Predictions for a below-normal hurricane season in the Atlantic are supported in an update from the National Oceanic and Atmospheric Administration’s Climate Prediction Center.
In May, the Atlantic Hurricane Season Outlook predicted a 50 percent chance of a below-normal season, a 40 percent chance of a near-normal season, and a 10 percent chance of an above-normal season. Last week’s update predicted an increase in the chance of a below-normal season to 70 percent.
The outlook suggests a 25 percent chance of a near-normal season and only a 5 percent chance of an above-normal season. The probabilities in the initial outlook issued on May 22 were 50 percent, 40 percent and 10 percent, respectively.
Gerry Bell of NOAA’s Climate Prediction Center said forecasters are more confident that a below-normal season would occur because atmospheric and oceanic conditions that suppress cyclone formation have developed and will persist through the season.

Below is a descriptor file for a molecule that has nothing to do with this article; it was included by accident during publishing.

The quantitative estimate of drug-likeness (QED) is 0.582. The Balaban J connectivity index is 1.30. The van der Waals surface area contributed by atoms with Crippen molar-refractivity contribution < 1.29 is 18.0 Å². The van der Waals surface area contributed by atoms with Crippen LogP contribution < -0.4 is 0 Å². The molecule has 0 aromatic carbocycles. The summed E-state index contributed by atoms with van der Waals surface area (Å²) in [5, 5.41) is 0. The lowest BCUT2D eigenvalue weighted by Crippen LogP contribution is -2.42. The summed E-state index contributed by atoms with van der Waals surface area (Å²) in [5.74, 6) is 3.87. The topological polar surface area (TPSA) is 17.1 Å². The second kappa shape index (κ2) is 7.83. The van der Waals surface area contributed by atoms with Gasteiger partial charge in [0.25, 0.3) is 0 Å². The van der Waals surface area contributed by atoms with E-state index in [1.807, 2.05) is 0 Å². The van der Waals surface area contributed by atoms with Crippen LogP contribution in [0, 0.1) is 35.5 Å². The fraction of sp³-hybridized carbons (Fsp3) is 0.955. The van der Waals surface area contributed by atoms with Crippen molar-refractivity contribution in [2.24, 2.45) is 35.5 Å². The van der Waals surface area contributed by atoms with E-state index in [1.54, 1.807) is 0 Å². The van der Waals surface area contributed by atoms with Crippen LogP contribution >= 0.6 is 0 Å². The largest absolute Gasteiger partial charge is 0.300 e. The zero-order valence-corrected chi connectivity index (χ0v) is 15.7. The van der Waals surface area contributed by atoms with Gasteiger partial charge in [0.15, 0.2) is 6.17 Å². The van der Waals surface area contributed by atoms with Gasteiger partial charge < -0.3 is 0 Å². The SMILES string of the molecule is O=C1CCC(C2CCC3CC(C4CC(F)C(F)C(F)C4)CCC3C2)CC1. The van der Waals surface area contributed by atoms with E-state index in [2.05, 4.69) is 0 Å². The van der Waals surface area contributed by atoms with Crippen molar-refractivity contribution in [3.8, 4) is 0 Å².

“Nonetheless, tropical storms and hurricanes can strike the U.S. during below-normal seasons, as we have already seen this year when Arthur made landfall in North Carolina as a Category 2 hurricane,” Mr. Bell said.
“We urge everyone to remain prepared and be on alert throughout the season.”
This year’s season has included Hurricane Arthur and Bertha, and a tropical storm.
Remaining hurricane names are Cristobal, Dolly, Edouard, Fay, Gonzalo, Hanna, Isaias, Josephine, Kyle, Laura, Marco, Nana, Omar, Paulette, Rene, Sally, Teddy, Vicky and Wilfred.